While U.S. patent applications are confidential until their assignment usually two to four years later, patent apps in Europe are public documents and available for search and retrieval. That fact alone points up the complexity of the issue of compliance and risk within a unified knowledge enterprise. The process of protecting one's intellectual property might lead a firm seeking global IP protection to reveal much of its strategic business plan to anyone willing to perform a comprehensive search.
Before ethics became a major question in American business, using subterfuge to spy on competitors was less of an issue. My father once described his interview experience for a major furniture manufacturer early in his career in the 1950s. After a quick screening process, he learned that they weren't interviewing for their own salespeople--they were interviewing for candidates who could get hired as salespeople by their competitors. The ultimate goal here was pretty obvious--insertion of a "mole" in the competitor to funnel useful information back to the company. While most such practices are less explicit, if you employ more than about a dozen people, you are certainly at risk of not only external competitive intelligence, but also internal corporate espionage.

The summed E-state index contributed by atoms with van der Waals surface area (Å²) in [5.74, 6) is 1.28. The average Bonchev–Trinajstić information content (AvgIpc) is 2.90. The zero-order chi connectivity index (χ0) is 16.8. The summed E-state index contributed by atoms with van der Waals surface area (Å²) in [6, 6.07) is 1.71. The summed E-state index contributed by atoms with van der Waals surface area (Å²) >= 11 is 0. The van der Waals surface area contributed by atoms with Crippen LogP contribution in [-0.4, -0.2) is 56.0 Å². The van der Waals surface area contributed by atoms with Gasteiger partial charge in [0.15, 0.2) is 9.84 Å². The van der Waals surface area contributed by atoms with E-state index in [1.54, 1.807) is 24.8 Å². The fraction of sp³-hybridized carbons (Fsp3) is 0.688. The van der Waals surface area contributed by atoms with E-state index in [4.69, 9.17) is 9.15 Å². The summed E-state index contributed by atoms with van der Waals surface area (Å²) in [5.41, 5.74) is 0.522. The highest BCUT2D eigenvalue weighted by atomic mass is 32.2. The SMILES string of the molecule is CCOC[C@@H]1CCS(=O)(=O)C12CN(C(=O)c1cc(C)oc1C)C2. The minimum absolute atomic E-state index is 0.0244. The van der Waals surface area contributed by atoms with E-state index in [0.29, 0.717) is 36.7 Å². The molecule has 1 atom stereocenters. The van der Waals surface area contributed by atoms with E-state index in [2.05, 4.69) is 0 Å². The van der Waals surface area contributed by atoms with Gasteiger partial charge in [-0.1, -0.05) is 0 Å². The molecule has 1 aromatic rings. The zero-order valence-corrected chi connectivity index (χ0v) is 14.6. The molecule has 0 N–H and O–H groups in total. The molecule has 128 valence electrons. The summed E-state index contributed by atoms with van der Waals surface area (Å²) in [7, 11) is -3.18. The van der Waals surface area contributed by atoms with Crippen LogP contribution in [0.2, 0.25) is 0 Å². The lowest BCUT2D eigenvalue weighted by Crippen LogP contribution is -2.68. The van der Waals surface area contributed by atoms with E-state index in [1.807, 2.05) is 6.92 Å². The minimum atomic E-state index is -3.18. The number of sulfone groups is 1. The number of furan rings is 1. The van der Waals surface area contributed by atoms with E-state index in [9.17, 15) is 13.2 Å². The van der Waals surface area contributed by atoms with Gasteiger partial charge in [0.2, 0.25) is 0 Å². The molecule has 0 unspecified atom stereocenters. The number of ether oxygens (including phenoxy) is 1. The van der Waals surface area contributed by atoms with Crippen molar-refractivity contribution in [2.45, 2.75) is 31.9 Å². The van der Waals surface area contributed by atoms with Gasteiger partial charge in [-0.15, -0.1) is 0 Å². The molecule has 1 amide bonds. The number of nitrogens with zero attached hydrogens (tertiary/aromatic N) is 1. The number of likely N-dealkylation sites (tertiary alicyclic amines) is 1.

In early October, I attended a CI conference at which I chatted corporate heads of competitive technical intelligence--one for a major facilities and building components conglomerate and the other for a large telecom products company. Both women mentioned that anything that goes on the company intranet is 'gone'--already in the hands of the competition--just because it's available to everyone who can get on the intranet. The same can be said of the corporate Web site, they said, where anything and everything labeled as content can find a home as long as it's new and exciting--regardless of whether the corporation wants anyone else to understand certain of those matters.
"So," I asked naively, "how do you make sure sensitive information doesn't get out?" The stereophonic reply was, "Don't let anyone know about it!"
That might be the ultimate answer as we struggle to unify knowledge sources and the authenticity of employees to use them through the deployment of passwords and biometric technology. Has anyone decided that certain morsels of company knowledge shouldn't be shared with anyone? Who decides and based on what criteria?
In the end, organizations should comply with laws and policies that require disclosure, but always consider the consequences of sharing sensitive information with others--it could wind up in the wrong hands.